Nats Hit a Big Bump on Road

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By Barry Svrluga
Washington Post Staff Writer
Tuesday, June 14, 2005

ANAHEIM, Calif., June 13 -- So much had gone so right for so long, it had to end. And maybe -- with all the one-run victories and friendly vibes from the new home crowds -- when it ended, it made sense it wouldn't just peter out, but would rather come crashing down. Yes, the Washington Nationals have accomplished much. But there is much, much more to go.

The Los Angeles Angels of Anaheim not only halted the Nationals' 10-game winning streak with Monday night's 11-1 blowout, but they did it behind former Montreal Expos star Vladimir Guerrero's 4-for-4, five-RBI effort, a bit of a reminder that regardless of how good things are in Washington, the fans of Montreal were routinely treated to a nightly display of hitting supremacy that is rare. And they did it by attacking the hallmark of the Nationals' success -- the starting pitching.

Esteban Loaiza, who Manager Frank Robinson said he felt bad for because the Nationals hadn't supported him with more offense, had his worst outing of the season, lasting until he had faced three batters in the fourth inning, allowing nine hits and five runs. The Angels -- perhaps as a reminder that they, too, are a first-place club -- scored five times in the fourth off Loaiza and Sun Woo Kim. They ripped out 20 hits, more than they had collected this season, more than the Nationals had allowed all year, and threw a Pacific-sized wave on the hottest team in baseball.

"We did a lousy job of pitching to him," Robinson said of Guerrero, "and a few of their other hitters."

Thus, the Nationals' nine-game road trip began with their shakiest performance in the previously blissful month of June. The good feelings actually ended in the first, when Nationals right fielder Jose Guillen -- the erstwhile Angel -- came to the plate to resounding boos from the 40,790 at Angel Stadium. Guillen, infamously, was traded from Anaheim to Washington in the offseason at least in part because he had an altercation with Manager Mike Scioscia and was suspended during the heat of a pennant race.

The crowd, clearly, remembered the incident more than they did Guillen's one season in Anaheim, when he hit .294 with 27 homers and 104 RBI. There were loud cheers when Guillen struck out in the first and eighth and flew out with runners on second and third to end the third. He was even booed when he hit an RBI single, scoring the Nationals' only run. To rub it in a bit more, Juan Rivera -- who was traded, along with shortstop Maicer Izturis, for Guillen in November -- homered in the eighth.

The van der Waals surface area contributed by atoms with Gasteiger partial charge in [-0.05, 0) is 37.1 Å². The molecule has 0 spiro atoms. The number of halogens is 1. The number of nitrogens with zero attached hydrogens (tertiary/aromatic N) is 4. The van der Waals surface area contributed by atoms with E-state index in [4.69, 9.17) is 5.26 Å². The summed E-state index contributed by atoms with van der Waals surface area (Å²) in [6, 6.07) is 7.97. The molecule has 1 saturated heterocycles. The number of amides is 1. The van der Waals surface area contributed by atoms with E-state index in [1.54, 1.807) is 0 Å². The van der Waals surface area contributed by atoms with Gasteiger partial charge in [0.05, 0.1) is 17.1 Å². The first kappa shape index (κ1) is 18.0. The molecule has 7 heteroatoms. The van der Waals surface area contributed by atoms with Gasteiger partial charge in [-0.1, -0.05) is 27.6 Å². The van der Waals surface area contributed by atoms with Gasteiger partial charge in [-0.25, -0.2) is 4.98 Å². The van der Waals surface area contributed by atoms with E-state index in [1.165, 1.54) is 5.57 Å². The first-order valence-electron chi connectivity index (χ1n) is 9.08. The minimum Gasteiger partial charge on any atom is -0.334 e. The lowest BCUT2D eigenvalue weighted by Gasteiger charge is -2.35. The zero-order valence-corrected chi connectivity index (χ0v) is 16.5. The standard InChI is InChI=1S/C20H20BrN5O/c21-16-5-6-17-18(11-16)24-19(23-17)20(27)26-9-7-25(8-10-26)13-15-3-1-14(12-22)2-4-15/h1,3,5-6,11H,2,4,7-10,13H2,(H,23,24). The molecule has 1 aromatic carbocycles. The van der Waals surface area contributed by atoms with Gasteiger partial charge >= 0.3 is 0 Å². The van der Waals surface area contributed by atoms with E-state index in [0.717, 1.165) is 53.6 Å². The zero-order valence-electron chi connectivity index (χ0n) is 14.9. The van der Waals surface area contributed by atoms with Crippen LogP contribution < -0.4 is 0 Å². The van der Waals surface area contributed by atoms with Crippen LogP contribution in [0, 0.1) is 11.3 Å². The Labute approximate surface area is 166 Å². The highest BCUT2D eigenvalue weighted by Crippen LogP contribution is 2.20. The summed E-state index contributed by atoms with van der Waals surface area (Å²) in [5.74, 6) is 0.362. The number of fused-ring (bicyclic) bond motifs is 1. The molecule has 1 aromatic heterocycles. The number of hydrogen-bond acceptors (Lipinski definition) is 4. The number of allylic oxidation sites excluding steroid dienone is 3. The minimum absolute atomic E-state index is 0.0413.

"I don't think they should boo me," Guillen said. "I didn't do anything to the fans here."

He added, though, that it wasn't a significant concern. What is more important is that the Nationals now lead the National League East by only a game over the idle Philadelphia Phillies. That they lost wasn't a terrific surprise, given that the Angels entered the game leading the American League West and are armed with one of the most potent lineups in baseball, led by Guerrero but featuring dangerous veterans such as Darin Erstad, Garret Anderson and Steve Finley.

Still, the manner of the loss was striking. Nothing had been more astounding or essential to Washington's 12-1 homestand than the success of the starting rotation, which went 6-0 with a 2.02 ERA during that stretch. They entered Monday's game on a streak of 16 straight games in which their starters had yielded no more than three runs.

"I wanted to go out and win," Loaiza said.

There was, though, a problem. Loaiza said he had been bothered by a stiff neck and back for the past few days, a situation exacerbated by the long plane ride Sunday night. He said he couldn't get comfortable, and it showed from the start. He allowed Guerrero's RBI single and Finley's run-scoring double in the first to put the Nationals in a 2-0 hole. He then escaped further harm in the second when left fielder Ryan Church gunned down Adam Kennedy at the plate to end the inning following another Guerrero single.

And in the fourth, Dallas McPherson led off with a towering homer to center, Orlando Cabrera and Kennedy followed with singles, and that was it for Loaiza. The last time he had a start that short was last Aug. 21 when he was pitching for the New York Yankees against these same Angels.

"I just didn't have my good stuff," Loaiza said.

Kim relieved with the Nationals still in the game, trailing just 3-0, and leadoff man Chone Figgins content to bunt men to second and third. Figgins, though, couldn't get the bunt down. So instead, with a full count, he ripped a triple that pushed the lead to 5-0, closed the book on Loaiza, and essentially ended the Nationals' winning streak.

When Guerrero came up in the sixth, the Angels already had a 7-1 lead. Not enough, apparently. Guerrero took T.J. Tucker deep to left field, a three-run homer that was his eighth of the season. After that, he came out of the game, a full night's work against his former team completed.

"Just walk him," Guillen said of his former Anaheim teammate. "That's the best way. He's amazing. If he's not in the top two [players], he's right there."

The Nationals would very much like to remain right there, among the top teams in the National League. To do so in the immediate future, they must deal for two more days with the Angels -- and with Guerrero.

"We'll be back tomorrow," Robinson said. "It's not the end of the world."


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© 2005 The Washington Post Company

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